Panic on err: Syntax Proposal

Source from: Go by Example: Reading Files

func check(e error) {
    if e != nil {
        panic(e)
    }
}

func main() {
    dat, err := os.ReadFile("/tmp/dat")
    check(err)

I think it would be great, if golang would provide a shorter way to “panic on err”.

What about this syntax?

func main() {
    dat, .. := os.ReadFile("/tmp/dat")

If you have a lot of time (and your employer a lot of money), then
it is fine to care about every err in detail.

But if you are creating a MVP where you just want to test your assumptions,
then it would be nice to a simple way to panic if err is not nil.

I have been thinking about this for some days, and think that the above syntax
is easy to read, and would simplify golang.

What do you think?

I doubt that this change would be added to the language for two main reasons:

  1. Now that Go has generics, you can almost get all the functionality with functions like this:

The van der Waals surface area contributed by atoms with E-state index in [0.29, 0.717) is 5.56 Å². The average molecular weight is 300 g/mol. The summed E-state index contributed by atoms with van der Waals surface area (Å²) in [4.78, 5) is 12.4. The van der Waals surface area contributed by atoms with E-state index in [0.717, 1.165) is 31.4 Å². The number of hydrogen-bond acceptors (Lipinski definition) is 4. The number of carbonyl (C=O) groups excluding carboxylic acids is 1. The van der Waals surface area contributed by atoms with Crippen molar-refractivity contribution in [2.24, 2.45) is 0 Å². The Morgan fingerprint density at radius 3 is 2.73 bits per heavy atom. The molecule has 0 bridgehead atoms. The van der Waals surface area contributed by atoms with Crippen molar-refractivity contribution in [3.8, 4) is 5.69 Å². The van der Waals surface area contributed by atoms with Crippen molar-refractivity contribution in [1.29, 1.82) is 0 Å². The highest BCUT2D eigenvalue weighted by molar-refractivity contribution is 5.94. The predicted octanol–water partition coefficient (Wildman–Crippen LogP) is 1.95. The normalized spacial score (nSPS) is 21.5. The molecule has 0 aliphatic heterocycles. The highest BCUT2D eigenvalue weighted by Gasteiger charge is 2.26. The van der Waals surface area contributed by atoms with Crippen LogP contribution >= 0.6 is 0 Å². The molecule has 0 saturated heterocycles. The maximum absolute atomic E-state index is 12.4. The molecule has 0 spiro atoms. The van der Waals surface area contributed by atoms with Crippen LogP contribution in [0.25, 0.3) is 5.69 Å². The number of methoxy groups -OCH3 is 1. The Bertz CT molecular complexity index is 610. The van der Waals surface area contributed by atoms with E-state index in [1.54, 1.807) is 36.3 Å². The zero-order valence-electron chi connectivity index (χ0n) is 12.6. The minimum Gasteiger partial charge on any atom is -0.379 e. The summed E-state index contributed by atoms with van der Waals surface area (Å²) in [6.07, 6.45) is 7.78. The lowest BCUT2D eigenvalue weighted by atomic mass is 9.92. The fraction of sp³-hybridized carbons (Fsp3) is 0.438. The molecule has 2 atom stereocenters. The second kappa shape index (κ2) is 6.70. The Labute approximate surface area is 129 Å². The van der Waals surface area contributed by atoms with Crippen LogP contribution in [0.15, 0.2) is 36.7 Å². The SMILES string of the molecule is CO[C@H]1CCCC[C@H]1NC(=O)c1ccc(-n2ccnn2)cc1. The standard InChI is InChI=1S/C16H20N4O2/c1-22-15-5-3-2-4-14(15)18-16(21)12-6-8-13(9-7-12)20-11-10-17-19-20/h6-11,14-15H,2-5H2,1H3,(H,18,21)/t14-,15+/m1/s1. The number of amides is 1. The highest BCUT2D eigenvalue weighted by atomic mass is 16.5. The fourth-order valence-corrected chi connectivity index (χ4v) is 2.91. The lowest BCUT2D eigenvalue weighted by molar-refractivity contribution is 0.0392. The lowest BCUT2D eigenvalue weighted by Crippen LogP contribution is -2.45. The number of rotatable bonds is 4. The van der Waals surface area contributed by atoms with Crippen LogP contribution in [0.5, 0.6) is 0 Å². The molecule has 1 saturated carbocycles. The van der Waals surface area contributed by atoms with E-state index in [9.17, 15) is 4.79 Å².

func must[T any](value T, err error) T {
        if err != nil {
            panic(err)
        }
        return value
    }
    
    func main() {
        dat := must(os.ReadFile("/tmp/dat"))
    

    Note that for functions with, e.g. 2 return values, you’ll need to write a must2 version of the func, etc.

  2. Go is all about explicit error handling. The language designers don’t consider all the if err != nil checks to be a language design flaw, but actually consider it a feature. Just like you can do things with “normal” return values, you also do things (or explicitly choose not to do things) with returned errors. Throwing exceptions/panicking is viewed the same as goto in that it is hard to follow the control flow and Go is all about obvious, even boring code that is easy to read or even skim through.